China ‘planned’ Galwan Valley clash, US commission says in report to Congress

The Chinese government had planned the clash with Indian troops in Galwan Valley in June, which resulted in the death of 20 Indian soldiers and unspecified Chinese casualties, a US commission has concluded in a new report to Congress.

The US-China Economic and Security Review Commission, in the report submitted on December 1, described the nearly eight-month-long India-China standoff along the Line of Actual Control (LAC) as the “most severe border crisis in decades”.

Referring to the “massive physical brawl in the Galwan Valley” between People’s Liberation Army (PLA) and Indian troops on June 15, the report said, “Some evidence suggested the Chinese government had planned the incident, potentially including the possibility for fatalities. For instance, several weeks prior to the clash, Defense Minister Wei [Fenghe] made his statement encouraging Beijing to ‘use fighting to promote stability’.”

It added, “Satellite images depicted a large Chinese buildup in the Galwan Valley, including potentially 1,000 PLA soldiers, the week before the deadly skirmish.”

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The report further noted that just “over two weeks before the incident, in another potential indication of Chinese leaders signalling their intent to escalate tensions, an editorial in China’s state-owned tabloid Global Times warned that India would suffer a ‘devastating blow’ to its trade and economic ties with China if it got ‘involved in the US-China rivalry’”.

The India-China border standoff emerged in the open after two clashes between troops of the two sides in the Sikkim and Ladakh sectors of the LAC. The two countries have been unable to agree on disengagement and de-escalation at friction points despite several rounds of diplomatic and military talks.

The US-China Economic and Security Review Commission was created by the US Congress in 2000 with the mandate of monitoring and submitting an annual report on national security implications of trade and economic ties between Washington and Beijing.

The latest report focused extensively on China’s assertive actions against Taiwan and Hong Kong, its strategic aims in Africa and the border standoff with India. The clash in Galwan Valley resulted in the first fatalities along the LAC since 1975 and the Indian leadership has said the incident had shaken the foundation of India-China ties based on maintenance of peace and tranquillity along the disputed border.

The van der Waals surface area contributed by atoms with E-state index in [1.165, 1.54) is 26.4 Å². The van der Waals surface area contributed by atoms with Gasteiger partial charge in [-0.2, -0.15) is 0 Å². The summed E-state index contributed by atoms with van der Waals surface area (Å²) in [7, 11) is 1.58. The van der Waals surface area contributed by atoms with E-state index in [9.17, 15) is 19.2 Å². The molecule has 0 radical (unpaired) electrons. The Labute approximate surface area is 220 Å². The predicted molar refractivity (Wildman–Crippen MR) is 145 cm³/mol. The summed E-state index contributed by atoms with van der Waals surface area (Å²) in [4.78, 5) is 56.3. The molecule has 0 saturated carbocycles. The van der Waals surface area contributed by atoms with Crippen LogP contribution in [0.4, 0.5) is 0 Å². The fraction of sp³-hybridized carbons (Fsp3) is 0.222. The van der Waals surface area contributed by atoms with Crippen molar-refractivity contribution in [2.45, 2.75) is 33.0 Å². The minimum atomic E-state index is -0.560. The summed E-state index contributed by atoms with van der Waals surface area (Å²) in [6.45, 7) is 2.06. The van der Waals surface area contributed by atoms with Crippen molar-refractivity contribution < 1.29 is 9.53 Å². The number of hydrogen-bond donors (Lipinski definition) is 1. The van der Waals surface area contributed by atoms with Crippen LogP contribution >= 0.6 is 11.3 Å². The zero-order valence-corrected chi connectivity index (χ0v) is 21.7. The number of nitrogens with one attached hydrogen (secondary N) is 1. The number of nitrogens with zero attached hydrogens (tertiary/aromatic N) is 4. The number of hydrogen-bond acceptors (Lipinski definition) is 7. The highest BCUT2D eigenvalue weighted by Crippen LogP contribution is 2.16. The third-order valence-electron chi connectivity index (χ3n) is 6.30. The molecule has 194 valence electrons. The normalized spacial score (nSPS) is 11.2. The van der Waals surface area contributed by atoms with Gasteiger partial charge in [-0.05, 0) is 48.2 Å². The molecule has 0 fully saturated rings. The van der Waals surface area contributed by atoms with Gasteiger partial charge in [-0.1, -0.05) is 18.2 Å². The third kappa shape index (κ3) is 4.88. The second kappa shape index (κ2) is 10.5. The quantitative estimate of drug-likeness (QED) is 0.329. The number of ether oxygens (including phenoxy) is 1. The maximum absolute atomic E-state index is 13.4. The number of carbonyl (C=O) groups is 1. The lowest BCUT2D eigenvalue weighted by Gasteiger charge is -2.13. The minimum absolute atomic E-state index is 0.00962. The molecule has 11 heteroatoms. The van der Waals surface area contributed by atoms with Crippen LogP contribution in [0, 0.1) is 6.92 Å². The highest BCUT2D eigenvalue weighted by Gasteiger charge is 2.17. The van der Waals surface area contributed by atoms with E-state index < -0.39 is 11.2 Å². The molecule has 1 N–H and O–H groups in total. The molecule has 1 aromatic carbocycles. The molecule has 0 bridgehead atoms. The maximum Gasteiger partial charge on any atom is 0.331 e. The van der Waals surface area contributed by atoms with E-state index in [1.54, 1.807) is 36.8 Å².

The US commission’s report said the clash in Galwan Valley “followed a series of standoffs beginning in early May along multiple sectors of the LAC” and led to “at least 20 Indian deaths and an unconfirmed number of Chinese casualties”.

If China’s goal from its actions was “to acquire territory…[the Chinese government] might deem the moves a success”, the report said. “If Beijing intended to dissuade India from building infrastructure on its side of the LAC or warn it against aligning with the United States, however, ‘then the Chinese moves have been ineffective, if not counterproductive’,” the report added.

The report also referred to the imposition of a draconian national security law in Hong Kong this year and said, “This action was one of many in 2020 – including border skirmishes with India, military exercises to intimidate Taiwan, and pressure on Australia, Canada, and the United Kingdom, among others – that demonstrated the Chinese government’s indifference to its reputation abroad.”

The report also noted that China and India had engaged in “multiple physical clashes” along the LAC for decades, but since President Xi Jinping assumed power in 2012 the “two countries have seen five major altercations along their border”.

“The exact motivations behind the Chinese government’s provocative behaviour on the LAC this year remain unclear. The proximate cause of the clash appeared to be India’s construction of a strategic access road to support troops stationed along the LAC. China has also built extensive infrastructure along the LAC in recent years,” the report said.

In the aftermath of the June 15 clash, China “asserted sovereignty over the entire Galwan Valley, a new claim and significant change to the territorial status quo”, the report added.

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